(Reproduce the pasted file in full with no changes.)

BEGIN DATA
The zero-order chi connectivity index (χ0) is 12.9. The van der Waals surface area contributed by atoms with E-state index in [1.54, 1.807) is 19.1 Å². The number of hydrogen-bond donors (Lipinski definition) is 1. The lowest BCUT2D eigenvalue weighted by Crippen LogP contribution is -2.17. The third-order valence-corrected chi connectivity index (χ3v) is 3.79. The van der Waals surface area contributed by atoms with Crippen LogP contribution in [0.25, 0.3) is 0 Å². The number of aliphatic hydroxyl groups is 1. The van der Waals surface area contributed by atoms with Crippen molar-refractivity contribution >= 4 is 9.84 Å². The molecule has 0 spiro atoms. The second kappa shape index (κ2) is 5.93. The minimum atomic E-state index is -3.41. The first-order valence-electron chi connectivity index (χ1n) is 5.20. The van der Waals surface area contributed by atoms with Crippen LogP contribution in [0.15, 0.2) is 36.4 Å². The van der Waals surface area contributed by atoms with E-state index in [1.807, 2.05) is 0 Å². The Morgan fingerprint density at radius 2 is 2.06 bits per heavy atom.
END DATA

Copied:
The zero-order chi connectivity index (χ0) is 12.9. The van der Waals surface area contributed by atoms with E-state index in [1.54, 1.807) is 19.1 Å². The number of hydrogen-bond donors (Lipinski definition) is 1. The lowest BCUT2D eigenvalue weighted by Crippen LogP contribution is -2.17. The third-order valence-corrected chi connectivity index (χ3v) is 3.79. The van der Waals surface area contributed by atoms with Crippen LogP contribution in [0.25, 0.3) is 0 Å². The number of aliphatic hydroxyl groups is 1. The van der Waals surface area contributed by atoms with Crippen molar-refractivity contribution >= 4 is 9.84 Å². The molecule has 0 spiro atoms. The second kappa shape index (κ2) is 5.93. The minimum atomic E-state index is -3.41. The first-order valence-electron chi connectivity index (χ1n) is 5.20. The van der Waals surface area contributed by atoms with Crippen LogP contribution in [0.15, 0.2) is 36.4 Å². The van der Waals surface area contributed by atoms with E-state index in [1.807, 2.05) is 0 Å². The Morgan fingerprint density at radius 2 is 2.06 bits per heavy atom.